Anti-Crime Unit

Since spring of 2004, Trotwood's Anti-Crime Unit has been using an innovative, problem-oriented approach to community-based policing called S.A.R.A. (scanning, analysis, response, and assessment). Based on the national model developed in Newport News, Virginia, S.A.R.A. requires all uniformed officers to use their uncommitted time to look for and solve existing beat problems.

This policing method includes:

  • Determining where the troubled areas are
  • Developing a plan for how to deal with those areas and problems
  • Putting that plan into effect
  • Seeing if that action plan corrected the problem
  • S.A.R.A.'s purpose is to empower residents by giving them a direct link to the city's Anti-Crime Unit
Crime categories positively impacted include:

  • Noise ordinance violations and similar neighborhood-based problems
  • Residential traffic complaints
  • Street level drug trafficking

The Trotwood Police Department is committed to prevent suspicious activity that may be related to terrorism, by working cooperatively with Local, State and Federal law enforcement agencies. This will be accomplished through individuals and community organizations, both public and private.

What is Suspicious Activity?

Suspicious Activity is any observed behavior that could indicate terrorism or terrorism-related crime. This includes, but is not limited to:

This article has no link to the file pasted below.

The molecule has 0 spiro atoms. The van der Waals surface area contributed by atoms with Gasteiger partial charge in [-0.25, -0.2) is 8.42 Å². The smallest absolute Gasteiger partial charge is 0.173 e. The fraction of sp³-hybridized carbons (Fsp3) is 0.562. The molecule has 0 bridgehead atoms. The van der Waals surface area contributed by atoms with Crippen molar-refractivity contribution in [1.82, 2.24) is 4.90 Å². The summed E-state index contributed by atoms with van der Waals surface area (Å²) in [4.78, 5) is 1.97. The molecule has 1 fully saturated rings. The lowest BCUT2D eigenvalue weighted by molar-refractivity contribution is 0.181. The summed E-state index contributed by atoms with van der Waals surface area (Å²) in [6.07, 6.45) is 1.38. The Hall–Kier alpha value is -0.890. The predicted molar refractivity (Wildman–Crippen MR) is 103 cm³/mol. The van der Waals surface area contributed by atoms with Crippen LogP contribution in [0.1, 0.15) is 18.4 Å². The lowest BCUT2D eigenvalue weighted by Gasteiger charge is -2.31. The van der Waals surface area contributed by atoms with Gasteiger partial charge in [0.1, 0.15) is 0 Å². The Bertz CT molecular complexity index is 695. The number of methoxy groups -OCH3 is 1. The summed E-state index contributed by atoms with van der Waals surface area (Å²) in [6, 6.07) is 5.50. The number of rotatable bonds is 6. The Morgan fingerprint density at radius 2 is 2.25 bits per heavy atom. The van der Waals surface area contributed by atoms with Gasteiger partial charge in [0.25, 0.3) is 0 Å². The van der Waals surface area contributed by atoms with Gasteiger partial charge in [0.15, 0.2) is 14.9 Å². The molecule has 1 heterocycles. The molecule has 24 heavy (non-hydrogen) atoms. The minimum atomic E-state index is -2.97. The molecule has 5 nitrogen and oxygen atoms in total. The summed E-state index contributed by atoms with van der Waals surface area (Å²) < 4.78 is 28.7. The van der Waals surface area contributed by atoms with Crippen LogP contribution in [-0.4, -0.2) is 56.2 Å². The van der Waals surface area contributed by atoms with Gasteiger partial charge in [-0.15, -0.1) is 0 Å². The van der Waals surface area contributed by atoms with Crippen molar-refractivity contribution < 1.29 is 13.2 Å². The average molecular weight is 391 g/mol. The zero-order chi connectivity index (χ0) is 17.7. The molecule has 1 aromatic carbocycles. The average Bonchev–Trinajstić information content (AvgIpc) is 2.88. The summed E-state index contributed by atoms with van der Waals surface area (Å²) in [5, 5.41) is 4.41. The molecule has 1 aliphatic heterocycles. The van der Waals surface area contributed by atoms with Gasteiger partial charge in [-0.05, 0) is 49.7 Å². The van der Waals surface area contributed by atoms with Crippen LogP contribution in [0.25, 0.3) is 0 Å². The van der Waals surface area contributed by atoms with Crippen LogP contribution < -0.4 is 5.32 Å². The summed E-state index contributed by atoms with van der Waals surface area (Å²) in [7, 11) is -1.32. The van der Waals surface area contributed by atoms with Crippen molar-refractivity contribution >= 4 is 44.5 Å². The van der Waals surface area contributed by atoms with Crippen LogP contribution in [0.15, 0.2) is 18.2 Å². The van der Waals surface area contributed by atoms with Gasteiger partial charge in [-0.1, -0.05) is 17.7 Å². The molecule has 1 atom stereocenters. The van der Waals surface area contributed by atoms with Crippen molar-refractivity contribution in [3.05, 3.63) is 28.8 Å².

• Unusual items or situations: A vehicle is parked in an odd location, a package/luggage is unattended, a window/door is open that is usually closed, or other out-of-the-ordinary situations occur.

  • Eliciting information: A person questions individuals at a level beyond curiosity about a building’s purpose, operations, security procedures and/or personnel, shift changes, etc.

  • Observation/surveillance: Someone pays unusual attention to facilities or buildings beyond a casual or professional interest. This includes extended loitering without explanation (particularly in concealed locations); unusual, repeated, and/or prolonged observation of a building (e.g., with binoculars or video camera); taking notes or measurements; counting paces; sketching floor plans, etc.

Some of these activities could be innocent—it's up to law enforcement to determine whether the behavior warrants investigation.

How to Report Suspicious Activity

Public safety is everyone's responsibility. If you see suspicious activity or spot an emergency, please call 911.  Otherwise, residents can call in reports of illegal activity by calling our 24-hour Regional Dispatch Center at 937-837-7777 or 937-225-HELP(4357). 

Describe specifically what you observed, including:

  • Who or what you saw;
  • When you saw it;
  • Where it occurred; and
  • Why it's suspicious.

For more information on Homeland Security initiatives, please visit www.dhs.gov.